Transthoracic echocardiography evaluations were performed after 48–72h of acute myocardial infarction. Echocardiographic measurements of the left ventricle volumes and ejection fraction (EF%)were performed according to recommendations of the American Society of echocardiography [17]. Upon discharge, all patients were on optimal medical therapy including dual antiplatelet, beta blocker, statin and angiotensin converting enzyme inhibitors (ACEI). Clinical follow up was conducted through office visits and telephone contact during the 6month follow up period.

2.7. Statistical analysis

The data were analyzed statistically using SPSS version 16. Quantitative variables were presented in the form of mean and standard deviation and description of qualitative variables was presented in their absolute and relative frequencies. Comparison between quantitative variables was carried out by T test of two independent samples and Chi square test was used to compare qualitative variables with each other. A backward stepwise multivariate Cox regression analysis was performed to identify independent predictors of 6months MACE. The significance of the results was assessed in the form of p-value differentiated into: non significant when p-value >0.05, and significant when p-value ≤0.05.

3. Results

3.1. Baseline characteristics and laboratory findings

Patients' characteristics in the study subgroups are summarized in Table 1. A total of 208 non diabetic patients with STEMI were enrolled (mean age: 55.9±7.12years, 149 were men). 112 patients with normal glucose metabolism (group 1) and 96 patients with prediabetes (group 2).

Table 1
Table 1:
Baseline characteristics and laboratory findings.

The baseline characteristics were generally similar in both groups. The peak troponin level was similar in both groups indicating that the infracted area was consistent.

3.2. Angiographic Data and interventional procedure outcome

Table 2 lists the baseline angiographic procedure and treatment on discharge details. There was no significant difference between the two groups regarding infarct related artery, presence of left main or three vessel disease, time to reperfusion, thrombus aspiration use, and GPIIb/IIIa infusion. Also there was no significant difference regarding stent deployment, DES usage, stent length (SL) and stent diameter (SD).

Table 2
Table 2:
Angiographic DATA and interventional procedure outcome.

The final angiographic results in the infarct related artery were significantly better in group 1 as the achievement of final TIMI 3 flow in the infarct related artery was significantly higher in group 1 (87.5% vs 75%, p=0.016), better MBG (MBG II or III was 70.5% in group 1 vs 55% in group 2), p=0.003. On the other hand, angiographic no reflow was significantly higher in group 2 (19.7% vs 7.14%, p=0.006)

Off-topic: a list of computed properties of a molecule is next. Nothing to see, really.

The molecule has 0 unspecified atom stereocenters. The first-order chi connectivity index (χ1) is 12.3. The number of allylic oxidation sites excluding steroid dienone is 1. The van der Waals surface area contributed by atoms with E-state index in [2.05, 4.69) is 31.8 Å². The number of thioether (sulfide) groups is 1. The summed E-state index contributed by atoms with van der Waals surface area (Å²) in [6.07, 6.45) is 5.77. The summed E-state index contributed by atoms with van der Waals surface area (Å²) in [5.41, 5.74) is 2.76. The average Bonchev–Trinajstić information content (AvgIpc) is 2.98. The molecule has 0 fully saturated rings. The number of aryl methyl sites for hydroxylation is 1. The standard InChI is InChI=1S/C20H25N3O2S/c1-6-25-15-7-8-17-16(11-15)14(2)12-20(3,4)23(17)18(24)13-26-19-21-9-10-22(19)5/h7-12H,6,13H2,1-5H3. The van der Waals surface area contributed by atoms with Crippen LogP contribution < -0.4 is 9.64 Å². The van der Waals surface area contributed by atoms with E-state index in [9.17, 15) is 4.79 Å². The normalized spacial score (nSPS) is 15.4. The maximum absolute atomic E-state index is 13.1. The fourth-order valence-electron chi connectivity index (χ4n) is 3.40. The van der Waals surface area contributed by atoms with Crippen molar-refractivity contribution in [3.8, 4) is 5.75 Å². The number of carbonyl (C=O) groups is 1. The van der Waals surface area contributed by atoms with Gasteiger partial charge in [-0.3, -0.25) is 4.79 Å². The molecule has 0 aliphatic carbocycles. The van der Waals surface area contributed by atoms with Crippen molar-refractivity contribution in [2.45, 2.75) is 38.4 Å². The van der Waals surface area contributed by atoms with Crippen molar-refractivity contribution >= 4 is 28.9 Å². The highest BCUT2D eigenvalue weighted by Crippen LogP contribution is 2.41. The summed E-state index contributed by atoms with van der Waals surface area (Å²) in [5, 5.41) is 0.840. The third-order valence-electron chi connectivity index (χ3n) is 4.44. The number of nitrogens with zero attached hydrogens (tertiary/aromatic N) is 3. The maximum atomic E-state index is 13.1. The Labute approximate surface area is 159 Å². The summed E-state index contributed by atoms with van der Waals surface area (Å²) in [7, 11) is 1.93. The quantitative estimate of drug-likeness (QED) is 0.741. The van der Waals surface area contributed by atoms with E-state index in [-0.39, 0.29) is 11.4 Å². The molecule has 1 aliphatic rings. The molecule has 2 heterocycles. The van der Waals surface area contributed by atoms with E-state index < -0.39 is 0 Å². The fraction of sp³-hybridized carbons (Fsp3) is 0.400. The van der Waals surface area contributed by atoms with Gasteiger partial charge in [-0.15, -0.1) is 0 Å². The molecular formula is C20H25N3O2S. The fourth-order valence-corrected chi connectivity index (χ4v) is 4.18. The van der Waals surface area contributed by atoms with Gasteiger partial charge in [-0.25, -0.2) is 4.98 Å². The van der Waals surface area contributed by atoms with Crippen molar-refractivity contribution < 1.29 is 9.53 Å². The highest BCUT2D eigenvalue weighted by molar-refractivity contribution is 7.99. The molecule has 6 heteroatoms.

3.3. Medications at discharge

Dual antiplatelet therapy after PCI and prevalence of use of other medications were similar among both groups Table 3.

Table 3
Table 3:
Drugs on discharge.

3.4. In hospital clinical outcomes

The in- hospital outcome is shown in Table 4. One patient in group 1 died due to post procedure cardiogenic shock because of extensive infarction. In group 2 one patient died because of extensive anterior STEMI, urgent coronary angiography showed acute stent thrombosis in LAD stent. Another patient had non STEMI during planned PCI for non culprit RCA lesion 72h after the index procedure due to abrupt closure of posterolateral branch.

Table 4
Table 4:
In hospital clinical outcome.

3.5. Six months clinical outcome

After six months, the risk of MACE was higher for group 2 (p≤0.001). The rate of death, STEMI, non STEMI and stent thrombosis were similar in both groups. On the other hand, the rate of target lesion revascularization was significantly higher in group 2 (38 vs 16 p<0.001). Out of the 16 patients in group 1 who underwent TLR, 13 patients had exercise induced angina and 3 patients developed non STEMI, However in group 2, 34 patients had exercise induced angina and 4 patients had non STEMI Table 5.

Table 5
Table 5:
Six month clinical outcome.

After multivariate Cox regression analysis for baseline characteristics and angiographic findings, HbA1c was significantly associated with 6months clinical outcomes (hazard ratio 1.9; 95% confidence interval 1.2–3.4; p=0.022). Significant predictors are shown in Table 6.

Table 6
Table 6:
Predictors of 6 months MACE by multivariate analysis.

4. Discussion

In the present study, 208 non diabetic STEMI patients treated by PPCI were categorized into patients with normal glucose tolerance and prediabetes patients according to the HbA1c range recommended by ADA. The main findings of the present study were as follows.

  1. Non diabetic patients with higher HbA1c (prediabetics) had worse immediate angiographic outcome (TIMI flow, MBG) and a higher risk of total MACE compared with non diabetic patients with lower HbA1c level up to six months follow up after primary PCI.
  2. The increased MACE risk was mainly due to higher risk of target lesion revascularization (TLR) occurring within six months.
  3. The risk of MI and stent thrombosis was similar among non diabetic patients with low and high HbA1c level up to six months.